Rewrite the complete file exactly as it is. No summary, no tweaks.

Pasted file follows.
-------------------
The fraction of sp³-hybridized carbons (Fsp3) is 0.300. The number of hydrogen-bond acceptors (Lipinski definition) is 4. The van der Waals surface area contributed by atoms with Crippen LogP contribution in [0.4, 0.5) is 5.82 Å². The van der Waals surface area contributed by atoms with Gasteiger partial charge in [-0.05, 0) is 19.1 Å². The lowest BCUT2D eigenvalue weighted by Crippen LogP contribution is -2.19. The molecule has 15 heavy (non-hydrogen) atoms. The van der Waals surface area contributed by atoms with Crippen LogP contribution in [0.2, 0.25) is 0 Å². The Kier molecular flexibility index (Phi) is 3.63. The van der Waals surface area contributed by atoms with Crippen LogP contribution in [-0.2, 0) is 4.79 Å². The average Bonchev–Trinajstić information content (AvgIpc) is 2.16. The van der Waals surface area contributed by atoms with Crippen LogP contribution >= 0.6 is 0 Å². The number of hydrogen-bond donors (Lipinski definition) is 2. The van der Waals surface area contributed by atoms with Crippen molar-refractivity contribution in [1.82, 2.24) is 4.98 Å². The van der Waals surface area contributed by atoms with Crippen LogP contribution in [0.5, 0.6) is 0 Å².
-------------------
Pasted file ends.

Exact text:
The fraction of sp³-hybridized carbons (Fsp3) is 0.300. The number of hydrogen-bond acceptors (Lipinski definition) is 4. The van der Waals surface area contributed by atoms with Crippen LogP contribution in [0.4, 0.5) is 5.82 Å². The van der Waals surface area contributed by atoms with Gasteiger partial charge in [-0.05, 0) is 19.1 Å². The lowest BCUT2D eigenvalue weighted by Crippen LogP contribution is -2.19. The molecule has 15 heavy (non-hydrogen) atoms. The van der Waals surface area contributed by atoms with Crippen LogP contribution in [0.2, 0.25) is 0 Å². The Kier molecular flexibility index (Phi) is 3.63. The van der Waals surface area contributed by atoms with Crippen LogP contribution in [-0.2, 0) is 4.79 Å². The average Bonchev–Trinajstić information content (AvgIpc) is 2.16. The van der Waals surface area contributed by atoms with Crippen LogP contribution >= 0.6 is 0 Å². The number of hydrogen-bond donors (Lipinski definition) is 2. The van der Waals surface area contributed by atoms with Crippen molar-refractivity contribution in [1.82, 2.24) is 4.98 Å². The van der Waals surface area contributed by atoms with Crippen LogP contribution in [0.5, 0.6) is 0 Å².